BOOK REVIEW: Star Wars A New Dawn

8.5/10 – a fun, fast-paced preface about two beloved characters in Star Wars Rebels

 

After bingeing the entirety of the “Star Wars Rebels” animated series a couple weeks ago, I found myself sitting in withdrawal, craving more stories about the crew of the Ghost – Kanan, Hera, Zeb, Sabine, Ezra and Chopper.

Luckily – and even though I’m a little late to the game – I soon found out about “Star Wars: A New Dawn,” a novel by John Jackson Miller (Kenobi) detailing how Kanan Jarrus and Hera Syndulla originally meet. And thanks to an awesome coworker, I was able to get my hands on a copy, which I devoured in a few days.

Miller’s A New Dawn follows the story of Kanan Jarrus (a.k.a. Jedi Padawan Caleb Dume) around 10 years after the downfall of the Republic and the Jedi Order – and five years before the events of Star Wars Rebels. You learn that he escaped an attack by the clone troopers he was serving with thanks to his Master, and soon transforms himself into Jarrus. He hides his lightsaber and Holocron and suppresses any use of the Force, choosing to conceal his Jedi past at all costs.

His mission? To not be discovered by the Empire.

book cover of Star Wars A New Dawn by John Jackson Miller

Here we find Kanan is now a snarky, sarcastic and sometimes drunk young man that continuously travels for work. He’s currently on the planet Gorse but seldom makes real friends or connections and never stays in one place for too long.

Little does he know that his life is about to change drastically. Gorse is a crucial place for the Empire: they mine materials that help construct Star Destroyers in its nearby moon, Cynda. When a vindictive imperial business man, Count Vidian, lands on the planet, he aims to increase mining production no matter what.

Let’s just say that Kanan gets thrust into a situation where he’s facing off against the Empire with a motley gang made up of a Clone Wars veteran named Skelly, a Sullustan surveillance worker called Zaluna, and everyone’s favorite rebellious pilot, Hera.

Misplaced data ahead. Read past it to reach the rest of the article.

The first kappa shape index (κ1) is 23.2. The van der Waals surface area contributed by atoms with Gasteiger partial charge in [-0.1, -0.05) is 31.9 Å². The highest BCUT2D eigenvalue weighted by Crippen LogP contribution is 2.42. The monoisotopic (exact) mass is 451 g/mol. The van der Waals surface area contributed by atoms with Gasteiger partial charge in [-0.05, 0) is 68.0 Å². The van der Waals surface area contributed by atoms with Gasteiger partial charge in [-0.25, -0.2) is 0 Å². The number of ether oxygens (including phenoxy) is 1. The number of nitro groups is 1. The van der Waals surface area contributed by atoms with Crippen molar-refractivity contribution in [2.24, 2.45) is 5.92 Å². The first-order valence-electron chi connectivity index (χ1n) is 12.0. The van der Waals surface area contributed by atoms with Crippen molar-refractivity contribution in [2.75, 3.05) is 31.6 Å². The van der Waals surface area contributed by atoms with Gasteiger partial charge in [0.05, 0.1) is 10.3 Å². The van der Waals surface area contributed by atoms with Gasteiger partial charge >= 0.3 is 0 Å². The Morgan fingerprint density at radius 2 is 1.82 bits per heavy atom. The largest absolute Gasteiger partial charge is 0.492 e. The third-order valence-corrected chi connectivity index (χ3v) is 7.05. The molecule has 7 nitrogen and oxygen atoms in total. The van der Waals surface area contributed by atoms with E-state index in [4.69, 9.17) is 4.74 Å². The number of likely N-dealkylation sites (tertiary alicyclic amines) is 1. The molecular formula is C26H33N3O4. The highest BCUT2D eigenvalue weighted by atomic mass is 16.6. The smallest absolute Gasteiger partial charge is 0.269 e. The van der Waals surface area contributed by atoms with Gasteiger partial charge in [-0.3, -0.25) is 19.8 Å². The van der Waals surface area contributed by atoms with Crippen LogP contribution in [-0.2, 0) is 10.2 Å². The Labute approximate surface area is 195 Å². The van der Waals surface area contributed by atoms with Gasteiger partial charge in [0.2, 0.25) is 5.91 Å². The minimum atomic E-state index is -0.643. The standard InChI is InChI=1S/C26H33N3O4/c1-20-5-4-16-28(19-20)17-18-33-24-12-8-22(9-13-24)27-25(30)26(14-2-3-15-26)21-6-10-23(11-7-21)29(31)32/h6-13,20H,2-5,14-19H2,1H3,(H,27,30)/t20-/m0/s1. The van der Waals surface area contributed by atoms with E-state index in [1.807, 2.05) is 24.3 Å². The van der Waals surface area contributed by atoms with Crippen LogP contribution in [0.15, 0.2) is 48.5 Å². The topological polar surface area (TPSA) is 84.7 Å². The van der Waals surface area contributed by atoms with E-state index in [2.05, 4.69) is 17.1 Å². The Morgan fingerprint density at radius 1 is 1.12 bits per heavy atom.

The story starts a little slow, but Jackson takes the time to set up several characters and plot lines that are crucial down the road. And while it was interesting to see the small-scale effects of the Empire’s wickedness on the people of Gorse, the first chapters didn’t have enough going on… or enough Kanan or Hera for me.

By the second part, things progress much better and the characters’ choices begin to drive the plot, especially Kanan. Miller does such a wonderful job balancing his conflict between being the hero and fighting for his own survival. It’s inherent in Kanan to do good, but doing good in the Empire gets you noticed.

The book’s villain is Vidian, a frightening cyborg-human if you can call him that, who rebuilt himself into a metal, synthetic-skinned maniac after defeating a deadly disease. He reminded me a bit of General Grievous, but it’s clear his ego, greed and business sense are what keeping him going along with the need to stay in the Emperor’s favor. His foil is Captain Rae Sloane, an ambitious female Star Destroyer officer forced into an intriguing, competitive world where one mistake could mean no ship to captain, a demotion or worse.

Some moments in the story are confusing, mainly due to the mining terminology or chaotic events that happen regularly in the second and third parts. And while I wanted to know more about Hera’s backstory, it’s clear that Kanan should be the main focus for the reader. He’s constantly being pulled into a personality that he’s hidden away for years, but there’s an innate desire in him to see it all through to the very end.

All of my favorite scenes included Kanan and Hera, immersing myself in the progression of their relationship, finding how well they worked together. The moment Kanan hears her voice for the first time is something I’ll remember for a long, long time. Plus, Kanan’s own mini-reveal to her about who he really is, although brief, was perfectly written. I read it several times before moving on… what can I say? I ship ‘em all the way!

On a side note, Kanan’s charm and wits while dealing with Sloane also provide some of the best humor in the whole book!

Whether you decide to watch the Rebels series or read A New Dawn first, either choice will definitely add so much more to Kanan and Hera’s story and to your overall experience within the Star Wars universe.

And if you’re a die-hard fan like me, it’s a must-read.

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